One of my most memorable rides last year occurred the day after Hurricane Irene hit the Hudson Valley. There’s no better way to experience the heart of an area than by bicycle and to take in all the tiny details in the landscape. Plus after spending time without heat and power and fighting half the county just to charge my cell phone and get a cup of coffee, I was more than ready to stretch my legs and see how our local roads fared. Since gas is a precious commodity right now, I decided to hop on my bike, heading north through Hunterdon County.
It turns out the cure for my burnout wasn’t to take a vacation or to challenge myself with another sport. I just needed to get my ass kicked. I’d been sitting around for two weeks resting a sore calf and hamstring and feeling dreadfully slow and sorry for myself. My season’s over, I reasoned, and I didn’t even want to imagine the pain Gran Fondo NJ would bring in two short weeks. It’s funny how you spend months on the trainer and the road plugging away day after day. Then a low period strikes and it’s hard to resist the urge to pull the plug on the entire season. Continue reading
I’ve come to expect it every year. Though usually it creeps in when the leaves are falling and a chill begins to penetrate the morning air. During this time I reflect on a season of road riding and cyclocross, reminiscing about all the adventures packed into one summer. And then I promptly stay the hell away from my bike for at least a few weeks.
This month I haven’t even cracked a hundred miles and even on my 30th birthday I had to push myself to get on the bike because “that’s what I enjoy.” Cyclists cheered at winter’s departure way back in March and the odometer has been ticking off big numbers ever since. But that warm fuzzy feeling wears off over six months. Little niggling aches become full-blown pains and suddenly the legs are always heavy despite eating every superfood and foam rolling to the moon and back. People are still on summer vacation and I’m feeling blue. Bike riding is my emotional stability, my social connection and the way I shake all the thoughts and worries from my head so I can sleep at night. Despite still having cycling events I’m registered for and cyclocross, I just want to stop. What happens now? Continue reading
“That’s him. I think it’s him!” my husband blurts out as a dude slumped over the aero bars of a brand new Specialized flashes a grin on a straight stretch of early morning road.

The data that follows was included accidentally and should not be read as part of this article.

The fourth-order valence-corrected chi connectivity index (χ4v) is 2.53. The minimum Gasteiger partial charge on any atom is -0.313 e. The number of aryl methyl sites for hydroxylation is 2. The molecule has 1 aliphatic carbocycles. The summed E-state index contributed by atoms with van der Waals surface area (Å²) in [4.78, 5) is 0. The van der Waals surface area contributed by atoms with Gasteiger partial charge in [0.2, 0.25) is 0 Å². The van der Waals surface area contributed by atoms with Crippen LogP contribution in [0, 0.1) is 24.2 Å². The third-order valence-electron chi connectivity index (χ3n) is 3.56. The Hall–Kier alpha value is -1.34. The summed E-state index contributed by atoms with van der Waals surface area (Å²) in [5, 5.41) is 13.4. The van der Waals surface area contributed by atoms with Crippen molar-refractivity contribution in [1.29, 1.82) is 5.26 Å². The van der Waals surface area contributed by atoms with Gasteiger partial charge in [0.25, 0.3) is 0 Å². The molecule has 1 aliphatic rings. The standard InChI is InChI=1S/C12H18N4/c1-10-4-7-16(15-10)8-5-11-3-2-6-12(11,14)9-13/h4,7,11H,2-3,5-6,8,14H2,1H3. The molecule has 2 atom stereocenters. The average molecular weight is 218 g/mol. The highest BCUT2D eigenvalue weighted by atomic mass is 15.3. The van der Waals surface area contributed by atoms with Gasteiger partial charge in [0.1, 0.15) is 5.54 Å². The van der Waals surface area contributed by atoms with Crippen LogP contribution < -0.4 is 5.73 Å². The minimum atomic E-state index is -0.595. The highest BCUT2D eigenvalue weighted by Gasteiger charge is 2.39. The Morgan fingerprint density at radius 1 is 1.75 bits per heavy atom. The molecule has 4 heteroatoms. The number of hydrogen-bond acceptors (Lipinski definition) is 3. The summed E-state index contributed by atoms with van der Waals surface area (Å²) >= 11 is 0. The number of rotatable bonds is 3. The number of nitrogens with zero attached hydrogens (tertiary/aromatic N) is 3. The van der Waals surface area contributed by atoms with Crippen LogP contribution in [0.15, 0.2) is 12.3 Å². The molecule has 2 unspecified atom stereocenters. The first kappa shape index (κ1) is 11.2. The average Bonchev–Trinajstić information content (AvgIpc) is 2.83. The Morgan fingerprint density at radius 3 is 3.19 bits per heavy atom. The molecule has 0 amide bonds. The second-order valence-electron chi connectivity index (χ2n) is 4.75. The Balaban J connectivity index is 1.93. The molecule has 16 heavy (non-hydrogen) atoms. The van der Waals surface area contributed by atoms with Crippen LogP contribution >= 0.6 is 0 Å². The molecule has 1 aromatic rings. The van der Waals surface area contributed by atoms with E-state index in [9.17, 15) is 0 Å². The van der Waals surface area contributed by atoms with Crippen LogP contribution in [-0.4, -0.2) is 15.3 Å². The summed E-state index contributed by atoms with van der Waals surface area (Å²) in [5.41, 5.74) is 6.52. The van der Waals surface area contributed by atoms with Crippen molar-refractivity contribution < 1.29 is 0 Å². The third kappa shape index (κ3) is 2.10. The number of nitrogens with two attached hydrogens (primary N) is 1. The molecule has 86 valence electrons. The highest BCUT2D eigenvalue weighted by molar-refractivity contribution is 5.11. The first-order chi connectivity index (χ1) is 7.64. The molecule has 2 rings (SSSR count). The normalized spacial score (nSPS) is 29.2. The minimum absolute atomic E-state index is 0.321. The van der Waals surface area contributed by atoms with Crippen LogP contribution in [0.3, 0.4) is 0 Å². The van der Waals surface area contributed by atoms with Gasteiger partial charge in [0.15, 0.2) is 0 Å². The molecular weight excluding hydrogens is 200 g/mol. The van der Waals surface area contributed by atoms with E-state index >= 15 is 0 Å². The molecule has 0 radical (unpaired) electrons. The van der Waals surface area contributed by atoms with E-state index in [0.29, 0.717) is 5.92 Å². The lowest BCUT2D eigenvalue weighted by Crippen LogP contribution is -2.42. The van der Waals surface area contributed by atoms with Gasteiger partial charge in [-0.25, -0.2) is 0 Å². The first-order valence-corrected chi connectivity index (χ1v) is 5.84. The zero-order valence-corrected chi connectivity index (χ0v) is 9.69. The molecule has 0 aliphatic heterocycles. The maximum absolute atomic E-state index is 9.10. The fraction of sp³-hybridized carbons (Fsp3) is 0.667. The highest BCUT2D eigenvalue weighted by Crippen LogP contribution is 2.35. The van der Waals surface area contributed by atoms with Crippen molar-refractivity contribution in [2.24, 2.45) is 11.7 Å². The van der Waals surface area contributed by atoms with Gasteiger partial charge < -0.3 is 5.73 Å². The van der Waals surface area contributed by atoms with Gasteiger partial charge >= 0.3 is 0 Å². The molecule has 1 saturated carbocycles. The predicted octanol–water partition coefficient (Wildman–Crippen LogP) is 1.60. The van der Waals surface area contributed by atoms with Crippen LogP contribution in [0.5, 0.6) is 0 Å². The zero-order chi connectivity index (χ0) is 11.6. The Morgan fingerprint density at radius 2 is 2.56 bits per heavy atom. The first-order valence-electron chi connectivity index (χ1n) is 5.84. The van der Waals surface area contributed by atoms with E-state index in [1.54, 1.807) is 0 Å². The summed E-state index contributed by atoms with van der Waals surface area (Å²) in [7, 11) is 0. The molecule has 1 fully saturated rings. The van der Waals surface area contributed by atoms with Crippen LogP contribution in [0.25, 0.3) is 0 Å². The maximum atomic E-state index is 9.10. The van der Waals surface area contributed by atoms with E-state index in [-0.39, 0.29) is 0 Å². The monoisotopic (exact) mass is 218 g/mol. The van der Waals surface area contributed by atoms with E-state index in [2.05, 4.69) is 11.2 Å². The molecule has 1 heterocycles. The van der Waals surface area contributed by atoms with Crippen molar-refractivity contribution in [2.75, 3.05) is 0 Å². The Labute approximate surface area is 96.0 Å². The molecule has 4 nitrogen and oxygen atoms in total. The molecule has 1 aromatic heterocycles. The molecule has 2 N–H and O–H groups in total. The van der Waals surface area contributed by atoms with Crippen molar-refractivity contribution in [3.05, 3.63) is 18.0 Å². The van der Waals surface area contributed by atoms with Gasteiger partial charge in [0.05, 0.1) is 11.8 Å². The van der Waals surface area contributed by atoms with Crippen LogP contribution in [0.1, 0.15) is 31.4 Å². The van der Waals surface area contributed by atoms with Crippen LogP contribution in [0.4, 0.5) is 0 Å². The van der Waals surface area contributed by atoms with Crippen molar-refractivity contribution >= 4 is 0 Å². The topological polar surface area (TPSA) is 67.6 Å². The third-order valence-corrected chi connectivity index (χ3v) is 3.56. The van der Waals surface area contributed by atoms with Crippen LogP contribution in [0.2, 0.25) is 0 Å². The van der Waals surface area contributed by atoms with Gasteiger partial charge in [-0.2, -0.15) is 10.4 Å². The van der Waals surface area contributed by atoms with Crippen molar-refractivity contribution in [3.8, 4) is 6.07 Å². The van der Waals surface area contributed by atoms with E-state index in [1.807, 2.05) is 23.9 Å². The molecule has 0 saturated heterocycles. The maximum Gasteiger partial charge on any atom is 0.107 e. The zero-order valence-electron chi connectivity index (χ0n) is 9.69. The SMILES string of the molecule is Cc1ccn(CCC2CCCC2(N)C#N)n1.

Nothing more has to be said. I’ve never met the guy, never ridden with him. But I know who he is. We both do. He is just a name and a tiny photo on a leader board, but he has also just bumped my husband to second place, stripping him of a precious KOM crown.
I remember a simpler time when hills were just hills and the only competition stemmed from the group of riders who hit the climbs with me. The first one to the top was the fastest, the KOM, the time to beat. Period. I often ascended long climbs alone, not knowing if I was fast or slow. I always felt slow and deemed a climb successful based purely on the fact that I had pedaled to the top without blowing up and stopping to rest.
I’m more of a recreational rider than a racer, but when I started uploading my Garmin to Strava, something ignited inside of me. That tiny voice that guiltily kept score of the times I beat my friends on a climb or launched a successful attack, now had a megaphone. Some people complain that Strava is too competitive and takes away from the true essence of what it means to ride a bike. For me, it’s just the opposite. Continue reading
In recent groundbreaking medical news, the New York Times reported a shocking discovery: that female cyclists are also prone to sexual dysfunction issues from cycling. Thanks, scientists for finally pointing your microscope at women who ride something more aggressive than a comfort bike or beach cruiser.
To summarize, a 2006 Yale study found that when compared to runners (why are we always compared to runners!?), female cyclists had less genital sensation. In the latest study, researchers measured female cyclists’ sensations in the pelvic floor and collected feedback about any numbness or tingling as women pedaled their own bikes in the lab. They concluded that women with lower handlebars, especially those lower than the saddle, were putting excess pressure on the perineum (soft tissue), which decreases sensation in the pelvic floor. The article states that “This problem is particularly likely to occur when a rider leans forward, flattens her back and puts her hands on the ‘drop bars’ of a road or track bicycle for a more aerodynamic position.” Essentially, the scientists recommend that women either ride with handlebars above saddle height or buy a nose-less saddle. Continue reading